If you have any questions or would like any guidance in establishing your own riparian buffer, contact us at 513-732-7075, or by email at jhahn@clermontcountyohio.gov.

March 6, 2017

US EPA Model Helps SWCD Focus Conservation Efforts

Predicted sediment loads for different areas in the Grassy Run watershed

Since 2008, Clermont SWCD and other members of the East Fork Watershed Cooperative have been working together to reduce nutrient and sediment levels in the East Fork Little Miami River and Harsha Lake. One Cooperative member – US EPA’s Office of Research and Development (ORD) – has developed a water quality model that is making it easier for SWCD to focus our conservation efforts.

Using data collected by various members of the Cooperative, US EPA-ORD has developed and calibrated a Soil and Water Assessment Tool (SWAT) model for the East Fork watershed. The SWAT model has been effective in predicting sediment and nutrient loads from different land uses, and also in predicting the impact that various management scenarios might have on reducing pollutant loads. Already, this model has helped Clermont SWCD with several projects.

In 2011, Clermont SWCD received a Conservation Innovation Grant that provided funds for a concentrated planting of cover crops in the Grassy Run Watershed. US EPA-ORD applied the SWAT model to help identify areas within the watershed which are prone to high soil erosion, and therefore good candidates for winter cover crops. Once these locations were known, SWCD staff and the NRCS District Conservationist were able to work with producers to secure commitments to plant cover crops in these fields for a period of three years.

More recently, Clermont SWCD received a Resource Conservation Partnership Program grant for additional conservation practices in the Harsha Lake watershed. For each application received, US EPA-ORD uses the SWAT model to predict nutrient loadings from that field. The fields with the highest loadings receive additional points in the ranking process, and receive additional consideration for funding assistance. In this way, SWCD and NRCS are able to use limited grant funds in areas where they are most needed.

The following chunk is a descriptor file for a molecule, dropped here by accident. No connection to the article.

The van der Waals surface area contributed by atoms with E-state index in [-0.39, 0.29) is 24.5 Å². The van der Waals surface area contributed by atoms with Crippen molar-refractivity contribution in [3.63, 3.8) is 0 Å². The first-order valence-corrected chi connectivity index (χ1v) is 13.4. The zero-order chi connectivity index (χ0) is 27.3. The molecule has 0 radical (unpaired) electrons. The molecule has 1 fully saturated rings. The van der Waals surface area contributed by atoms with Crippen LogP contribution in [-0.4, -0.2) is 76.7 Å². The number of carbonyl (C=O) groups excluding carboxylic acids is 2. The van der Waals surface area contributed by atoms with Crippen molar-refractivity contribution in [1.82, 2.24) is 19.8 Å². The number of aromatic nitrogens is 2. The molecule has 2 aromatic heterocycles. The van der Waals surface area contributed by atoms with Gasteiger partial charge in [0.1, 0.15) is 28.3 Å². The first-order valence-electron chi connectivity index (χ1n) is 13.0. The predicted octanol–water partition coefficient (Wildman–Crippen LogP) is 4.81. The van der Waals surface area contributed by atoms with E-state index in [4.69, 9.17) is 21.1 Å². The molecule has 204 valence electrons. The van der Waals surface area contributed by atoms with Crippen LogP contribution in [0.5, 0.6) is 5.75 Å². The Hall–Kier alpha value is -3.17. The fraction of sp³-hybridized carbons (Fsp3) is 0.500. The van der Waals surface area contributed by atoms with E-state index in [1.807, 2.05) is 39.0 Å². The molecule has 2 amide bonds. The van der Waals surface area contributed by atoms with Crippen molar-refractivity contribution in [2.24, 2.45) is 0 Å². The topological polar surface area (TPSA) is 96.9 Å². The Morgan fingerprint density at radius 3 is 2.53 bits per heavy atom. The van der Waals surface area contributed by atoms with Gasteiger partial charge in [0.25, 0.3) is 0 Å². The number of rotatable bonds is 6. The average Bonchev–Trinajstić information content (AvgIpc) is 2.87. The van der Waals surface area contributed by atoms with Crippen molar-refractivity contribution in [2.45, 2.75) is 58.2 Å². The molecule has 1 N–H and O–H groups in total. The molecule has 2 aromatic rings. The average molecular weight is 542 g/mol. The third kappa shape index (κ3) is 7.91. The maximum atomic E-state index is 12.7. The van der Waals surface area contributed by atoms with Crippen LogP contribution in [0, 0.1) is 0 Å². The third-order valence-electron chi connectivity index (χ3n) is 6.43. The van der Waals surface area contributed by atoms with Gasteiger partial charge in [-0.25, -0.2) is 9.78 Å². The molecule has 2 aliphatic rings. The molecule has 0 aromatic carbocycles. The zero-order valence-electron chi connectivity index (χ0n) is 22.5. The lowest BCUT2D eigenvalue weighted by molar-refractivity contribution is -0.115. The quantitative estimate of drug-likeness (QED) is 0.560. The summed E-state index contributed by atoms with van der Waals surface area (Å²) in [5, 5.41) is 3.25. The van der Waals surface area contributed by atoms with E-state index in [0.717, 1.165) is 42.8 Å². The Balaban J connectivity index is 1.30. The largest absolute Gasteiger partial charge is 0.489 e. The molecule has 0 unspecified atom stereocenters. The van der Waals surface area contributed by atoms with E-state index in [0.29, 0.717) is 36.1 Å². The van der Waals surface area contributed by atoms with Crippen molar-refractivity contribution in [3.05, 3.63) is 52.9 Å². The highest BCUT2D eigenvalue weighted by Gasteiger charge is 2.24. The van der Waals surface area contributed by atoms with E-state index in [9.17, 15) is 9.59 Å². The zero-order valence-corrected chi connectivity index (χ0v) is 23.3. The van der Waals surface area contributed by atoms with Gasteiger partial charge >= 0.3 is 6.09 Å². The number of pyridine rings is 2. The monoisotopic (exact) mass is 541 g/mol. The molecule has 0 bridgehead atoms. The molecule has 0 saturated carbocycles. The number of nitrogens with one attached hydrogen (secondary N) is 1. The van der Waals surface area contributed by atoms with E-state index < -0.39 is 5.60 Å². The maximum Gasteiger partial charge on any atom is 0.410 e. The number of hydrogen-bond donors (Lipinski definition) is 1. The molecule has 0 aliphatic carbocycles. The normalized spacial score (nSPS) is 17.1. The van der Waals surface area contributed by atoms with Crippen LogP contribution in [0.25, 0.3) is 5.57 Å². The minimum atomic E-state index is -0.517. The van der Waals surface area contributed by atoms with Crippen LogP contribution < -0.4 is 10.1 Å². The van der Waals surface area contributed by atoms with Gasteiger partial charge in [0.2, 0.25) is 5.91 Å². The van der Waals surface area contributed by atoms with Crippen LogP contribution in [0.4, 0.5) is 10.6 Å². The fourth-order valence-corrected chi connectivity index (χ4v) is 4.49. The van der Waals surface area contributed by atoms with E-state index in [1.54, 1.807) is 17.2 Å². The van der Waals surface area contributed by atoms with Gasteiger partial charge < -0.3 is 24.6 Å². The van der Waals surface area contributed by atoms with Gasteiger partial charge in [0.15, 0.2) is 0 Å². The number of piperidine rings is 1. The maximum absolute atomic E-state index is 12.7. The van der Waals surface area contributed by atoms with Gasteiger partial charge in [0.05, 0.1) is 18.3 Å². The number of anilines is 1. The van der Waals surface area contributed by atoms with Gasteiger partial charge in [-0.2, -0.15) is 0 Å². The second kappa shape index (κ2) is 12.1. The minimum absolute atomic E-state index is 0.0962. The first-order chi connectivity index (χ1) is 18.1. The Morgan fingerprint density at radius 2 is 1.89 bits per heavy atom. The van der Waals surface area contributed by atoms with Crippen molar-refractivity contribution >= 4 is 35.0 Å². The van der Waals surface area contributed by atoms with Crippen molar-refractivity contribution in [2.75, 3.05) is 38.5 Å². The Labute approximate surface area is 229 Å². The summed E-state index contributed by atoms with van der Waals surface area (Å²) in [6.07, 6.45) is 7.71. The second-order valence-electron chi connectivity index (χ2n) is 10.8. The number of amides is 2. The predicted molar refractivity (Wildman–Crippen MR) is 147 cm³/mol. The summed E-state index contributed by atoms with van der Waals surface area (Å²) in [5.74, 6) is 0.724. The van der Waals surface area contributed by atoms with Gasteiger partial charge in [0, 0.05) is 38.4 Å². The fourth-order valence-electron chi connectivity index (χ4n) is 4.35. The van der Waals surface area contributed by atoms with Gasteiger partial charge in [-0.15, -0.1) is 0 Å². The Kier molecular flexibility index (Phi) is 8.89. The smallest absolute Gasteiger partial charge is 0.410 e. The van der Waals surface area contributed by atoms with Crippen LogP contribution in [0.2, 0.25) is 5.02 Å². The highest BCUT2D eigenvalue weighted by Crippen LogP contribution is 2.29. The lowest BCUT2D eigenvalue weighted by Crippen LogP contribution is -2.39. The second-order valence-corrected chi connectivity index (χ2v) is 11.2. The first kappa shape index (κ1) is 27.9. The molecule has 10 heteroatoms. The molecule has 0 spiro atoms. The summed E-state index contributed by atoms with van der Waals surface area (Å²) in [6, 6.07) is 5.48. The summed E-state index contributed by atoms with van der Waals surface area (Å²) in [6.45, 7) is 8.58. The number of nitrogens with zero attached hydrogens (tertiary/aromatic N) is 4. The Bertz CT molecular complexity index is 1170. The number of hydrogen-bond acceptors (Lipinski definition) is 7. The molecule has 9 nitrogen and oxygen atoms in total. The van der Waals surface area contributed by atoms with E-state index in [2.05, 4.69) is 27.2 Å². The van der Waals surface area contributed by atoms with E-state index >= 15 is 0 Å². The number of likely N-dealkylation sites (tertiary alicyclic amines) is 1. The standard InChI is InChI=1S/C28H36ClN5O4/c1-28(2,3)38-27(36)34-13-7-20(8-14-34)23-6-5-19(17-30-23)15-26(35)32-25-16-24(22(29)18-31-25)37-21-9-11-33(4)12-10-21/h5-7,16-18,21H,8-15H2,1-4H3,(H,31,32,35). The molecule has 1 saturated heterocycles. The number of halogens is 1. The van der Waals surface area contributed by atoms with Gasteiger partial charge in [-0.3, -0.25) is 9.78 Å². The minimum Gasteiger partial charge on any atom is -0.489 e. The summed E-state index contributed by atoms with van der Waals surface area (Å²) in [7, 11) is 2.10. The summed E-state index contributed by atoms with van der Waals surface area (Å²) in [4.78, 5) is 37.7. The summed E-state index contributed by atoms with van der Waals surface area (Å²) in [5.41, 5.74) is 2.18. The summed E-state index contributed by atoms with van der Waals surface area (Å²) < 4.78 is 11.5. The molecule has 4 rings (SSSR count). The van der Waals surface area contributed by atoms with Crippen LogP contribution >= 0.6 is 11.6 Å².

Through its partnership with US EPA-ORD, Clermont SWCD hopes to continue to use the SWAT model as part of future programs so that we may focus conservation efforts where they are most needed.

November 23, 2016

International Delegation Visits Clermont SWCD

In October, a delegation with the China Ministry of Agriculture visited the Clermont SWCD office on their tour of American agriculture. The delegation was deeply interested in programs that are available to farmers and mapping soils, including soil health.  The delegation visited with staff from our office and Lori Lenhart with the Natural Resources Conservation Service.

November 23, 2016

Clermont County to Host New and Small Farm College

Are you interested in learning how to make the most of a few acres? If so, the OSU Extension Clermont office is hosting an eight week course just for you. Topics include: Getting Started, Sources of Information, Legal/Insurance, Financial/records, Marketing and more.

Weekly classes will be held on Thursday evenings in the 4-H Hall on the Clermont County Fairgrounds between January 12 and March 2. The cost to register is $150 for the first person from a farm and $100 for each additional person. This includes dinner, drinks and dessert each night, along with a materials binder and one soil sample evaluation.